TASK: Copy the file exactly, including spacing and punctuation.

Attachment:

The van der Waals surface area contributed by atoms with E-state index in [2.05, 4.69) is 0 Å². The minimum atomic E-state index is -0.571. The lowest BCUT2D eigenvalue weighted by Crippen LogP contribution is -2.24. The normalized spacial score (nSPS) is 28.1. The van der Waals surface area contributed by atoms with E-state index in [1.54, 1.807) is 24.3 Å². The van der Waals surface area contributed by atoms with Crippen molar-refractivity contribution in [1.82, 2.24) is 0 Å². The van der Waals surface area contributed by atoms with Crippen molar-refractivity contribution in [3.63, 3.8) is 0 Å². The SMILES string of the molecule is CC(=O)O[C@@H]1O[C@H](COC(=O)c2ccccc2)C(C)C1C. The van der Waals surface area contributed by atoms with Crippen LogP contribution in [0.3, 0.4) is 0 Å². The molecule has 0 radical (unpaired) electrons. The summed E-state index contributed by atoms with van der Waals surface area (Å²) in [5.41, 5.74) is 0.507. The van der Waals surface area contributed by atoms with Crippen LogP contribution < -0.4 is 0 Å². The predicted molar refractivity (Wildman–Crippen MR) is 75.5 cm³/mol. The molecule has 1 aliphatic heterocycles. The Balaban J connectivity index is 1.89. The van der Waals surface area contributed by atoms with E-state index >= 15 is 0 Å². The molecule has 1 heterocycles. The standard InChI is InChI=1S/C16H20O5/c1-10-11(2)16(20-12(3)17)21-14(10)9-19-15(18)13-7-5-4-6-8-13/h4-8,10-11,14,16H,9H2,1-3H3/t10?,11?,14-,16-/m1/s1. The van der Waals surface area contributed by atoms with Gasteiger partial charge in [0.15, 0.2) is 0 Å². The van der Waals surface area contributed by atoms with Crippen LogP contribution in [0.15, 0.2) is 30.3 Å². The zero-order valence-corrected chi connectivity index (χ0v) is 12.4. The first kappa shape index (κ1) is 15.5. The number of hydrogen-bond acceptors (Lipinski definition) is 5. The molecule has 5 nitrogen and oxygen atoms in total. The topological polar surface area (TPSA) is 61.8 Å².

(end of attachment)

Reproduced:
The van der Waals surface area contributed by atoms with E-state index in [2.05, 4.69) is 0 Å². The minimum atomic E-state index is -0.571. The lowest BCUT2D eigenvalue weighted by Crippen LogP contribution is -2.24. The normalized spacial score (nSPS) is 28.1. The van der Waals surface area contributed by atoms with E-state index in [1.54, 1.807) is 24.3 Å². The van der Waals surface area contributed by atoms with Crippen molar-refractivity contribution in [1.82, 2.24) is 0 Å². The van der Waals surface area contributed by atoms with Crippen molar-refractivity contribution in [3.63, 3.8) is 0 Å². The SMILES string of the molecule is CC(=O)O[C@@H]1O[C@H](COC(=O)c2ccccc2)C(C)C1C. The van der Waals surface area contributed by atoms with Crippen LogP contribution in [0.3, 0.4) is 0 Å². The molecule has 0 radical (unpaired) electrons. The summed E-state index contributed by atoms with van der Waals surface area (Å²) in [5.41, 5.74) is 0.507. The van der Waals surface area contributed by atoms with Crippen LogP contribution < -0.4 is 0 Å². The predicted molar refractivity (Wildman–Crippen MR) is 75.5 cm³/mol. The molecule has 1 aliphatic heterocycles. The Balaban J connectivity index is 1.89. The van der Waals surface area contributed by atoms with E-state index >= 15 is 0 Å². The molecule has 1 heterocycles. The standard InChI is InChI=1S/C16H20O5/c1-10-11(2)16(20-12(3)17)21-14(10)9-19-15(18)13-7-5-4-6-8-13/h4-8,10-11,14,16H,9H2,1-3H3/t10?,11?,14-,16-/m1/s1. The van der Waals surface area contributed by atoms with Gasteiger partial charge in [0.15, 0.2) is 0 Å². The van der Waals surface area contributed by atoms with Crippen LogP contribution in [0.15, 0.2) is 30.3 Å². The zero-order valence-corrected chi connectivity index (χ0v) is 12.4. The first kappa shape index (κ1) is 15.5. The number of hydrogen-bond acceptors (Lipinski definition) is 5. The molecule has 5 nitrogen and oxygen atoms in total. The topological polar surface area (TPSA) is 61.8 Å².